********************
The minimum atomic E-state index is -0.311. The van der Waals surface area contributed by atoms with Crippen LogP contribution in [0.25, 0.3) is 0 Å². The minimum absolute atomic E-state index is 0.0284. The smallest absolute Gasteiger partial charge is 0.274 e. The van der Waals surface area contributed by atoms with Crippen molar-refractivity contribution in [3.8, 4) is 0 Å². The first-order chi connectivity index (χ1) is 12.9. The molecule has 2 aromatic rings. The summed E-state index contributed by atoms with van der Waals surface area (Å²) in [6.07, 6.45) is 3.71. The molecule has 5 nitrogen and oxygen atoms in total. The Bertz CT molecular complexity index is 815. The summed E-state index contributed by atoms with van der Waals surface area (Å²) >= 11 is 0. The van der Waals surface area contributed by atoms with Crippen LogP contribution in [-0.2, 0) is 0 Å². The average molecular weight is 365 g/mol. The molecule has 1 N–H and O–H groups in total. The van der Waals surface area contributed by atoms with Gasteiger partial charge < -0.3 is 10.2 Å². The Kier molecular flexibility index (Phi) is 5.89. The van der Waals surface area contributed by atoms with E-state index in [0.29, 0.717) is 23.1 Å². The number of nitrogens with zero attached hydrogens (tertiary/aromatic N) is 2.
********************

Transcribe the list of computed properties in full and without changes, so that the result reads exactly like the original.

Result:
The minimum atomic E-state index is -0.311. The van der Waals surface area contributed by atoms with Crippen LogP contribution in [0.25, 0.3) is 0 Å². The minimum absolute atomic E-state index is 0.0284. The smallest absolute Gasteiger partial charge is 0.274 e. The van der Waals surface area contributed by atoms with Crippen molar-refractivity contribution in [3.8, 4) is 0 Å². The first-order chi connectivity index (χ1) is 12.9. The molecule has 2 aromatic rings. The summed E-state index contributed by atoms with van der Waals surface area (Å²) in [6.07, 6.45) is 3.71. The molecule has 5 nitrogen and oxygen atoms in total. The Bertz CT molecular complexity index is 815. The summed E-state index contributed by atoms with van der Waals surface area (Å²) >= 11 is 0. The van der Waals surface area contributed by atoms with Crippen LogP contribution in [-0.2, 0) is 0 Å². The average molecular weight is 365 g/mol. The molecule has 1 N–H and O–H groups in total. The van der Waals surface area contributed by atoms with Gasteiger partial charge < -0.3 is 10.2 Å². The Kier molecular flexibility index (Phi) is 5.89. The van der Waals surface area contributed by atoms with E-state index in [0.29, 0.717) is 23.1 Å². The number of nitrogens with zero attached hydrogens (tertiary/aromatic N) is 2.